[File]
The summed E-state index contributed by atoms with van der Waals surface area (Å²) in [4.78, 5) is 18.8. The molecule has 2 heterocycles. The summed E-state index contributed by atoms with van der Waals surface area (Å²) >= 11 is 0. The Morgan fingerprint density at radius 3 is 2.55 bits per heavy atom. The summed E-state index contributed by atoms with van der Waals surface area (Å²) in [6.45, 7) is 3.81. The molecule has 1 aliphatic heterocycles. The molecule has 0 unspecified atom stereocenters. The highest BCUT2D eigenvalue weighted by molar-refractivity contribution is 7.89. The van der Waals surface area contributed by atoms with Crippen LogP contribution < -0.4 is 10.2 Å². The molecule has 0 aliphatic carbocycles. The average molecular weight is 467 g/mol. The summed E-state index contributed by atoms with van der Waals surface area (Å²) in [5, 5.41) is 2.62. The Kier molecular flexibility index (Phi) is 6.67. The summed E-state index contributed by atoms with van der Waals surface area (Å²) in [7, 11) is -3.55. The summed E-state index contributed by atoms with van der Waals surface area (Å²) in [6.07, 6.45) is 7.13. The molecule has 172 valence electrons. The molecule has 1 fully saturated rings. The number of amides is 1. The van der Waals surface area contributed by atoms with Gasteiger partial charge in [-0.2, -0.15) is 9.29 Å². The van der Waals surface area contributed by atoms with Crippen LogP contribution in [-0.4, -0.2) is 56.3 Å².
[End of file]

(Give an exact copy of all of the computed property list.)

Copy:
The summed E-state index contributed by atoms with van der Waals surface area (Å²) in [4.78, 5) is 18.8. The molecule has 2 heterocycles. The summed E-state index contributed by atoms with van der Waals surface area (Å²) >= 11 is 0. The Morgan fingerprint density at radius 3 is 2.55 bits per heavy atom. The summed E-state index contributed by atoms with van der Waals surface area (Å²) in [6.45, 7) is 3.81. The molecule has 1 aliphatic heterocycles. The molecule has 0 unspecified atom stereocenters. The highest BCUT2D eigenvalue weighted by molar-refractivity contribution is 7.89. The van der Waals surface area contributed by atoms with Crippen LogP contribution < -0.4 is 10.2 Å². The molecule has 0 aliphatic carbocycles. The average molecular weight is 467 g/mol. The summed E-state index contributed by atoms with van der Waals surface area (Å²) in [5, 5.41) is 2.62. The Kier molecular flexibility index (Phi) is 6.67. The summed E-state index contributed by atoms with van der Waals surface area (Å²) in [7, 11) is -3.55. The summed E-state index contributed by atoms with van der Waals surface area (Å²) in [6.07, 6.45) is 7.13. The molecule has 172 valence electrons. The molecule has 1 fully saturated rings. The number of amides is 1. The van der Waals surface area contributed by atoms with Gasteiger partial charge in [-0.2, -0.15) is 9.29 Å². The van der Waals surface area contributed by atoms with Crippen LogP contribution in [-0.4, -0.2) is 56.3 Å².